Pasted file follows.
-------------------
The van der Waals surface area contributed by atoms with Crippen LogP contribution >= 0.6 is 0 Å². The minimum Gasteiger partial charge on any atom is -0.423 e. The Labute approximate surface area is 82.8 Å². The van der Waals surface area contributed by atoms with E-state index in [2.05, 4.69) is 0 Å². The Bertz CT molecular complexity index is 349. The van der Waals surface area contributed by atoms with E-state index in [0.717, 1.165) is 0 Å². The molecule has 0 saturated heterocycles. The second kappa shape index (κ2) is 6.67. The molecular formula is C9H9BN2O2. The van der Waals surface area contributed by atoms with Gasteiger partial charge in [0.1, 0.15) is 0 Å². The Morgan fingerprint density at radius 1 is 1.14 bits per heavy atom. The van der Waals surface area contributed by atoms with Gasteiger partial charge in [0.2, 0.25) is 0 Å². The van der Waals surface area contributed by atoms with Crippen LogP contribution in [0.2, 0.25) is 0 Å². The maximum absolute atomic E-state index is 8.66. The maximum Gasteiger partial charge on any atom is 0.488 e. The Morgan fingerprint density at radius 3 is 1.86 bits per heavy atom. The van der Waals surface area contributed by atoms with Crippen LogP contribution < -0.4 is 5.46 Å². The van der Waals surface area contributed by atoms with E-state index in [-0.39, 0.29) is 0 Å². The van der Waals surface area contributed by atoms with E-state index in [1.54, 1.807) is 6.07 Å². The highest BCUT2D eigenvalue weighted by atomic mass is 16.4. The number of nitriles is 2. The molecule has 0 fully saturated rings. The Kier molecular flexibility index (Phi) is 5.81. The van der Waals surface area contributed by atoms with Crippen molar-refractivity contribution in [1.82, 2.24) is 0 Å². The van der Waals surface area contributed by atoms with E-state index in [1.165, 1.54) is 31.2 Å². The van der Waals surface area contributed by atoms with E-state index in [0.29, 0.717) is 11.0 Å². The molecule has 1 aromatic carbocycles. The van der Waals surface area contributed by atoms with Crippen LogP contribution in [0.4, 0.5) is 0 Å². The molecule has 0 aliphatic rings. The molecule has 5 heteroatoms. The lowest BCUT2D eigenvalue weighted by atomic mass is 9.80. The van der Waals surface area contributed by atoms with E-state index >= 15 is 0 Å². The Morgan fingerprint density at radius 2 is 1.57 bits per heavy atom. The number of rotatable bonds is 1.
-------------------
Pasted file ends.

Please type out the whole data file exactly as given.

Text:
The van der Waals surface area contributed by atoms with Crippen LogP contribution >= 0.6 is 0 Å². The minimum Gasteiger partial charge on any atom is -0.423 e. The Labute approximate surface area is 82.8 Å². The van der Waals surface area contributed by atoms with E-state index in [2.05, 4.69) is 0 Å². The Bertz CT molecular complexity index is 349. The van der Waals surface area contributed by atoms with E-state index in [0.717, 1.165) is 0 Å². The molecule has 0 saturated heterocycles. The second kappa shape index (κ2) is 6.67. The molecular formula is C9H9BN2O2. The van der Waals surface area contributed by atoms with Gasteiger partial charge in [0.1, 0.15) is 0 Å². The Morgan fingerprint density at radius 1 is 1.14 bits per heavy atom. The van der Waals surface area contributed by atoms with Gasteiger partial charge in [0.2, 0.25) is 0 Å². The van der Waals surface area contributed by atoms with Crippen LogP contribution in [0.2, 0.25) is 0 Å². The maximum absolute atomic E-state index is 8.66. The maximum Gasteiger partial charge on any atom is 0.488 e. The Morgan fingerprint density at radius 3 is 1.86 bits per heavy atom. The van der Waals surface area contributed by atoms with Crippen LogP contribution < -0.4 is 5.46 Å². The van der Waals surface area contributed by atoms with E-state index in [-0.39, 0.29) is 0 Å². The van der Waals surface area contributed by atoms with E-state index in [1.54, 1.807) is 6.07 Å². The highest BCUT2D eigenvalue weighted by atomic mass is 16.4. The number of nitriles is 2. The molecule has 0 fully saturated rings. The Kier molecular flexibility index (Phi) is 5.81. The van der Waals surface area contributed by atoms with Crippen molar-refractivity contribution in [1.82, 2.24) is 0 Å². The van der Waals surface area contributed by atoms with E-state index in [1.165, 1.54) is 31.2 Å². The van der Waals surface area contributed by atoms with E-state index in [0.29, 0.717) is 11.0 Å². The molecule has 1 aromatic carbocycles. The van der Waals surface area contributed by atoms with Crippen LogP contribution in [0.4, 0.5) is 0 Å². The molecule has 0 aliphatic rings. The molecule has 5 heteroatoms. The lowest BCUT2D eigenvalue weighted by atomic mass is 9.80. The van der Waals surface area contributed by atoms with E-state index >= 15 is 0 Å². The Morgan fingerprint density at radius 2 is 1.57 bits per heavy atom. The number of rotatable bonds is 1.